Eyeglass Assist

Solomon Islands Project


Title: Thrown in the Deep End

Location : Gigila Island, PNG

Year : 2010

Late one afternoon after work had been completed for the day on the school we were sitting back in the cockpit when a young man paddled up in his dugout and asked if he could come aboard. Of course we said, please do. He asked if there was anyway we could do to help him. He had a satchel with him and proceeded to explain his situation.

 In PNG as in many of island nations there are several levels of government as well as several levels in being able to deal with legal issues and disputes that arise within the community. The most basic official level is where a person is nominated to be a magistrate and once appointed to this position he is then able to administer the relevant Act that sets out exactly what sort of matter the magistrate may deal with and what powers he has and what penalties he can impose. They are generally only small scale disputes that do not involve any criminal behaviour, such as disputed land use or damage to someone's garden by someone else's pig, what we would call "civil disputes".

Our new friend's problem was that he had been nominated and subsequently voted to be the village magistrate, all without his consent or knowledge. And had no idea whatsoever as to what he was supposed to do or how but for some unknown reason the community felt he should know what he had to do. He could read but that wasn't so unusual in PNG. He had been given no training or support from the government, other than being provided with a used copy of the relevant Act that he was supposed to administer (not that he really understood it, who could blame him?) and he was concerned that he would not not do a good job and therefore his level of respect and his status in the village would be badly affected. He was deeply concerned about his predicament and rightly felt that what he needed was training from the government, not an unreasonable request. He had asked one of the teachers to write a letter on his behalf in English but although the teacher was more or less fluent in spoken English, his written skills were not particularly good. The letter that the teacher had written was a valiant attempt but he also suffered from the same dilemma as our friend and the letter was more or less incomprehensible.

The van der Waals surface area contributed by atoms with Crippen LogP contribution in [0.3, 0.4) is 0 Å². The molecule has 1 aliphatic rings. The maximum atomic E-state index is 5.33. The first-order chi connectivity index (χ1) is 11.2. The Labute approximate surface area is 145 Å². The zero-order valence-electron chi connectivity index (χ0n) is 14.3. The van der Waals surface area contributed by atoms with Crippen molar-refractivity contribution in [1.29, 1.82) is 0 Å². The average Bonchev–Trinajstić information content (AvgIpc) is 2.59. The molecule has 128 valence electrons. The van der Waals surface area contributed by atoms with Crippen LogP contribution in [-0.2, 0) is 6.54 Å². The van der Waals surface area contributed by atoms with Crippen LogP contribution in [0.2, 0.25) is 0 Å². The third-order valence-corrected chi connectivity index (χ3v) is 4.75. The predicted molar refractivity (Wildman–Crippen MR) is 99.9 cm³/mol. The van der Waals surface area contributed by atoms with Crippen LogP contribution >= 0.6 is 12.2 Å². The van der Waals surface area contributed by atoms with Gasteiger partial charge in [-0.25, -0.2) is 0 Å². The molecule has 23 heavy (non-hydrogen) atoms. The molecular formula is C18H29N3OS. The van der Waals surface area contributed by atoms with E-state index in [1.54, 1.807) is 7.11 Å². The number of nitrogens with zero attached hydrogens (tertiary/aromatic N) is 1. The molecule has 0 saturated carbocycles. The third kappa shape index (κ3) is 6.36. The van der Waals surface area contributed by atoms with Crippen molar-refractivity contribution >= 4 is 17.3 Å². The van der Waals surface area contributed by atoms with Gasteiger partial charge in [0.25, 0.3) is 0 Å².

After spending a couple of hours with him and finding out exactly what it was that he wanted and what he believed was available and the process involved in obtaining assistance, I typed out a letter on my laptop, printed it out on our printer that evening and delivered it to him the next day. He was very grateful but still, I think it unlikely he ever received any training. I wish him the best of luck in his new profession.

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